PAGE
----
Cilantro is high in fiber and low in calories, making it ideal for rabbits. Cilantro’s fiber content will aid normal food movement through the cecum and intestines, and its low-calorie level will assist avoid obesity.

Could Prevent Salmonellosis

Cilantro contains antibacterial properties, which can reduce the risk of illness in your rabbit. Some studies even suggest that it can help your rabbit with Salmonellosis—but if you notice your rabbit has Salmonellosis, bring them to the vet as soon as possible. Salmonellosis, although an uncommon disease, in rabbits is fatal.

 

Risks of Cilantro for Rabbits

While cilantro is healthy and nutritious for rabbits, it does pose certain dangers if overfed. That’s why, if it’s their first time eating it, you should restrict the quantity you give them and introduce it carefully.

 

Gastrointestinal Stasis

Following the correct diet is vital to the overall well-being of your rabbits. Feeding cilantro to your rabbits instead of hay is not enough to meet their daily fiber intake. A lack of fiber in your rabbit’s diet can create Gastrointestinal Stasis.

In rabbits, gastrointestinal stasis is a potentially dangerous disease in which stomach and intestine muscle contractions are decreased, and typical microorganisms in the digestive tract get out of balance.

Rabbits suffering from GI stasis might become lethargic and show indications of discomfort, such as teeth grinding and a stooped posture. They may also start producing a lot of gas, as well as mushy stool or diarrhea. Severe instances of GI stasis can be deadly if left untreated.

Symptoms to look out for are:

Rabbits suffering from GI stasis might become lethargic and show indications of discomfort, such as teeth grinding and a stooped posture. They may also start producing a lot of gas, as well as mushy stool or diarrhea. Severe instances of GI stasis can be deadly if left untreated.

Stress, dehydration, and anorexia from various underlying medical problems and gastrointestinal obstruction are all possible causes of GI stasis.

 

Diarrhea

Diarrhea can also occur when rabbit owners overfeed their bunnies excessive amounts of cilantro too quickly. Always start your rabbits on a new diet gently.

 

Uneaten Cecotropes

When rabbits consume a lot of cilantro instead of hay, they might get soft uneaten cecotropes. Due to the absence of fiber, this might result in softer cecotropes.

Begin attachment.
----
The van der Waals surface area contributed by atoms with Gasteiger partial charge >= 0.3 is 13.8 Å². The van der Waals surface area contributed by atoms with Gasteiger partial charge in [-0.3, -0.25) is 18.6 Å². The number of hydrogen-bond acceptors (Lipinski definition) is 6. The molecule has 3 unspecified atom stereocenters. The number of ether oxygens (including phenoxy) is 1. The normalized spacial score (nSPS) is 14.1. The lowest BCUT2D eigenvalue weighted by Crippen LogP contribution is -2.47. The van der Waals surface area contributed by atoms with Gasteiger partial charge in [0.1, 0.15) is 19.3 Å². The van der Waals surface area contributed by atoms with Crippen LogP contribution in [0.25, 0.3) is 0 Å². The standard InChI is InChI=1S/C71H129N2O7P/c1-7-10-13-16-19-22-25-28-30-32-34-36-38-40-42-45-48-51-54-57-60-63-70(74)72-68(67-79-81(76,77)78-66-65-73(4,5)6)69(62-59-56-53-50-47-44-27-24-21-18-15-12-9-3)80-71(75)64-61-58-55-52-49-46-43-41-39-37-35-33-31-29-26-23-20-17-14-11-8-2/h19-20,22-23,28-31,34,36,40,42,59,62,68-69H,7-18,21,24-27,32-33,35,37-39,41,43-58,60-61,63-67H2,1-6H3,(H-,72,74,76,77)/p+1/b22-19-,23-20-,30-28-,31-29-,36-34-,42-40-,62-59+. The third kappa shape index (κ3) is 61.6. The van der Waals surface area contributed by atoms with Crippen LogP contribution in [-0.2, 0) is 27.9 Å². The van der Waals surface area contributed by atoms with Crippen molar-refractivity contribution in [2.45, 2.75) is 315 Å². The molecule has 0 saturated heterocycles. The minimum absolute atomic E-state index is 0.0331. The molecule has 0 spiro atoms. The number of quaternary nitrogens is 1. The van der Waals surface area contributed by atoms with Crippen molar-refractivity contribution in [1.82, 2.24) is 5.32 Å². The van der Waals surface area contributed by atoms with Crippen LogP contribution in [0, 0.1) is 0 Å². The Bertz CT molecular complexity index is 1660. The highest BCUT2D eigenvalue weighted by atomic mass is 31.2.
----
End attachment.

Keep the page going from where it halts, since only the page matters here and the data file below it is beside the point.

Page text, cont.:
Why Are Herbs and Greens Important to a Rabbit’s Diet?

Greens are an essential component of your pet rabbit’s diet. They give vital nutrients, increase water intake, and assist in keeping your pet’s diet interestingly varied. We recommend providing 1cup of greens for two pounds of body weight each day. If your pet isn’t used to eating greens, you should introduce it to them. To avoid diarrhea, introduce them gradually.

Cilantro is a low oxalate plant, so you may feed it to your bunnies without fear of them developing calcium or bladder stones. Adding and rotating greens, like cilantro, will offer diversity to your rabbit’s diet and help avoid the development of urinary tract illness.

 

Health benefits of cilantro to rabbits

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Frequently Asked Questions

Can I Feed My Rabbit Cilantro Every Day?

Although feeding your bunnies cilantro on a regular basis is healthy, it should be done in moderation. The best choice is to feed your rabbit a mix of leafy greens to avoid monotony.

My Rabbit Dislikes Cilantro. What Is a Good Alternative?

Consider dark leaf lettuce, asparagus, parsley, basil, dill, mint, spinach, and celery. These are all nutritional leafy greens to add to your rabbit’s diet. They should be no more than one inch long to avoid particles becoming caught between your rabbit’s teeth.

Can Rabbits Eat Cilantro Flowers?

It is safe for rabbits to nibble on cilantro blossoms. Just make sure you’re just providing little amounts of cilantro and stay away from any cilantro blossoms that have been treated with hazardous pesticides.

 

Cilantro, Love It or Hate It

Cilantro is one of the safest herbs to offer to your pet rabbit. Always stick to the suggested feeding schedule. For every two pounds of your rabbit’s body weight, use one cup of cilantro.

The secret to using cilantro safely is to use it in moderation. Mix dark lettuce, which has the greatest nutrients, parsley, mint, and arugula with your rabbit’s leafy greens.

If your rabbit doesn’t like cilantro, don’t worry. They either like it or detest it, much like us humans.

 

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Sarah Logan

Sarah Logan is the Editor here at The Bunny Hub. Sarah is a long-time bunny lover having kept pet rabbits since early childhood. With over 35 years of experience caring for fluffy-tailed, lop-eared friends, Sarah wanted to create a space dedicated to providing expert advice on not only general care, but proper nutrition, and, the best products and accessories every serious owner needs. Here you will find everything you need to make informed decisions in all aspects of becoming a proud rabbit owner. We do all the hard work for you. We research and test out the latest products, then we tell you about our discoveries. From choosing the right breed of bunny for your family, to making purchases you won’t regret for the important things like a hutch for your fur baby to live in. We’re here to make sure you have all the information you need to give your bunny and happy and healthy life.